Now, the concept comes called “HTTPPipeline”. It is called a pipeline because it contains a set of HttpModules ( For Both Web.config and Machine.config level) that intercept the request on its way to the HttpHandler. HTTPModules are classes that have access to the incoming request. We can also create our own HTTPModule if we need to handle anything during upcoming request and response.

HTTP Handlers are the endpoints in the HTTP pipeline. All request that are passing through the HTTPModule should reached to HTTPHandler.  Then  HTTP Handler  generates the output for the requested resource. So, when we requesting for any aspx web pages,   it returns the corresponding HTML output.

All the request now passes from  httpModule to  respective HTTPHandler then method and the ASP.NET Page life cycle starts.  This ends the IIS Request processing and start the ASP.NET Page Lifecycle.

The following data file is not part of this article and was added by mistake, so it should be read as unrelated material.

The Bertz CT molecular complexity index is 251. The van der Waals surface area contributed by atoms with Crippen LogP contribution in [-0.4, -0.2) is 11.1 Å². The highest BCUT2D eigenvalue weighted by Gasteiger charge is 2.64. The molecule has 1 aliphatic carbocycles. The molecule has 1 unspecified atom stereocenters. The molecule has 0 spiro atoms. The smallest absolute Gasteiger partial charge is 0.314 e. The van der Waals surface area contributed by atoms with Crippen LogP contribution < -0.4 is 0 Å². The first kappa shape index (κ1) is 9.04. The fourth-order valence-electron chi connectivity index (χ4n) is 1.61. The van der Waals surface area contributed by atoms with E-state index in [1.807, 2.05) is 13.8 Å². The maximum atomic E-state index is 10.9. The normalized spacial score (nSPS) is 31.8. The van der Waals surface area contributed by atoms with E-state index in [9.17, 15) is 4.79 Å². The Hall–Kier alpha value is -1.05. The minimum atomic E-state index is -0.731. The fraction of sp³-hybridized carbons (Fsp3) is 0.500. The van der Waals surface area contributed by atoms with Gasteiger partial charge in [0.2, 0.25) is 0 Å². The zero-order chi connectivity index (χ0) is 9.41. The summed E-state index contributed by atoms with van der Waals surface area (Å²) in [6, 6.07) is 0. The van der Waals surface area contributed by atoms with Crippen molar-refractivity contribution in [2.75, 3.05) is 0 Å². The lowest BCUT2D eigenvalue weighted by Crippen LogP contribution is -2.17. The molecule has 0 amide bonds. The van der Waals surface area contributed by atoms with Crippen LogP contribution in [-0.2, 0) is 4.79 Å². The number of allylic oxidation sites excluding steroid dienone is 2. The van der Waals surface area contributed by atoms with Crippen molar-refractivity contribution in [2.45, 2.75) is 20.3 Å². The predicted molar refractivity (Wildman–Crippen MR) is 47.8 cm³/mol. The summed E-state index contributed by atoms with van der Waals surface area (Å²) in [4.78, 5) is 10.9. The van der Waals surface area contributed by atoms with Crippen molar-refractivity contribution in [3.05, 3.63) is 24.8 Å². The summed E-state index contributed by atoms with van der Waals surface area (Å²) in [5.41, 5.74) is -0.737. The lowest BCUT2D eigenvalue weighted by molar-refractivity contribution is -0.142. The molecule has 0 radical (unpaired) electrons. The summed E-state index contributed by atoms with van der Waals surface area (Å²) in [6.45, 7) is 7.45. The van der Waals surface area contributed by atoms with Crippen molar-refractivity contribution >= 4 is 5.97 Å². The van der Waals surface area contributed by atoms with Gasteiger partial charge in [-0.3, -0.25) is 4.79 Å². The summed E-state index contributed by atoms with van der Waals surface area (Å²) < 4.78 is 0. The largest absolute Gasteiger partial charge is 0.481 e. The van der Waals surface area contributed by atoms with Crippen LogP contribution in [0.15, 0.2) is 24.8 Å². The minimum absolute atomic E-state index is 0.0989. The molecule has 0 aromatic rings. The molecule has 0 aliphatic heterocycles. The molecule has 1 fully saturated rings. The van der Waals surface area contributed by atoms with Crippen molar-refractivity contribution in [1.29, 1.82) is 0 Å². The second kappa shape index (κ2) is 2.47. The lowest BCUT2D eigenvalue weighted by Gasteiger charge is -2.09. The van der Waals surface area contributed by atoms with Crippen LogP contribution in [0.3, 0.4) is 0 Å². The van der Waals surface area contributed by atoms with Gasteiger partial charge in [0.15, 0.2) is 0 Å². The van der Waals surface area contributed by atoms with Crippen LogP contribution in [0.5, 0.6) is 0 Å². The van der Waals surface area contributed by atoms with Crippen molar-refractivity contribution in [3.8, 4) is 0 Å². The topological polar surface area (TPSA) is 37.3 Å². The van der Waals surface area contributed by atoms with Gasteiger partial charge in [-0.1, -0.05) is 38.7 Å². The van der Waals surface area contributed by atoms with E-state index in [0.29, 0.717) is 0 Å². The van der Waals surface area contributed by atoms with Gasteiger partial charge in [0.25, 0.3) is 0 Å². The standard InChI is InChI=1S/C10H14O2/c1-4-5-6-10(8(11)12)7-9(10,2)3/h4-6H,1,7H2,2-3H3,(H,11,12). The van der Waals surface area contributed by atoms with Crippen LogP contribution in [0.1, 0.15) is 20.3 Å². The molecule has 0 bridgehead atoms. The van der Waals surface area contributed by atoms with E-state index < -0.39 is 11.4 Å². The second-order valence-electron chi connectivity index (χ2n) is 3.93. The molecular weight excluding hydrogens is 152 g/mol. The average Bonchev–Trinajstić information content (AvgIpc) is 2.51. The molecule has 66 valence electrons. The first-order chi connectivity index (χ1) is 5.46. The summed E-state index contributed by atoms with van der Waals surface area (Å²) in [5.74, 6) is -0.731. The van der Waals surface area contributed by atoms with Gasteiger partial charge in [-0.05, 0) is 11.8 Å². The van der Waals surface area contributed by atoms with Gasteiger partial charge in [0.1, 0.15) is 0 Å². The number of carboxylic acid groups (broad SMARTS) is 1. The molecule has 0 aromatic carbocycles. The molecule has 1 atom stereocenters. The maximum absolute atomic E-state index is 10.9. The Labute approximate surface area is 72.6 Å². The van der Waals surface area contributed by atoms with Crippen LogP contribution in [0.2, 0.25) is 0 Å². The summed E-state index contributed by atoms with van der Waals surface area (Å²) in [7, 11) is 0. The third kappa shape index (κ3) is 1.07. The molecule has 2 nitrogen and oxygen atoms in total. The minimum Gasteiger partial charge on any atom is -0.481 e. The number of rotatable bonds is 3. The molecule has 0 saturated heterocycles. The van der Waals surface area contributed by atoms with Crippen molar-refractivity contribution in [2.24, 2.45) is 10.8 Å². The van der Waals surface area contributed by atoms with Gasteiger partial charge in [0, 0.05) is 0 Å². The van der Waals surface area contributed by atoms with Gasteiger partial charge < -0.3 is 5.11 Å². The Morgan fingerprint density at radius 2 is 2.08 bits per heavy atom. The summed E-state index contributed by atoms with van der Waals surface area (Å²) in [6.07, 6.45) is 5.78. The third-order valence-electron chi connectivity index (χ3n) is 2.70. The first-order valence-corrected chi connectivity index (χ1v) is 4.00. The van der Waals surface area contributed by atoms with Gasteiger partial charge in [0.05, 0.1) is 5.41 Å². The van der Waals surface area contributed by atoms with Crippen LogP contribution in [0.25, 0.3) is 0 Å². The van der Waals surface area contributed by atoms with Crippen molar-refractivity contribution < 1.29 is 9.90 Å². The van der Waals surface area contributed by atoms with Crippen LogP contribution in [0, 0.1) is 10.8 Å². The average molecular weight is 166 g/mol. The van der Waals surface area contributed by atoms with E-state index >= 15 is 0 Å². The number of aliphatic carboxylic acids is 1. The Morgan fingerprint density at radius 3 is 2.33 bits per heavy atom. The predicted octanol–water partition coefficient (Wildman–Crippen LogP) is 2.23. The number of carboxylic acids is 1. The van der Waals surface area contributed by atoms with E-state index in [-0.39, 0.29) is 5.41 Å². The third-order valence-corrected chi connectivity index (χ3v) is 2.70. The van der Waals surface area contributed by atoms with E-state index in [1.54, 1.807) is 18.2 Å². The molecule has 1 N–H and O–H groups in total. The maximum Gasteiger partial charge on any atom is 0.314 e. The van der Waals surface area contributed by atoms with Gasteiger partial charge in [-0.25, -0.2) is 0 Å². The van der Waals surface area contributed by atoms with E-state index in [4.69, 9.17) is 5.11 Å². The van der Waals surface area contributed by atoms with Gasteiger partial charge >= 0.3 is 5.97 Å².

Conclusion

When client request for some information from a web server, request first reaches to HTTP.SYS of IIS. HTTP.SYS then send the request to respective  Application Pool. Application Pool then forward the request to worker process to load the ISAPI Extension which will create an HTTPRuntime Object to Process the request via HTTPModule and HTTPHanlder. After that the ASP.NET Page LifeCycle events starts.

This was just overview of IIS Request Processing to let Beginner’s know how the request get processed in backend.  If you want to learn in details please check the link for Reference and further Study section.

Reference and Further Study

 

A low-level Look at the ASP.NET Architecture
IIS Architecture

ASP Request Queue (IIS 6.0)

[Originally posted by]: https://www.microsoft.com/technet/prodtechnol/WindowsServer2003/Library/IIS/42706aba-107b-4d6b-84f5-b58b50a6df97.mspx?mfr=true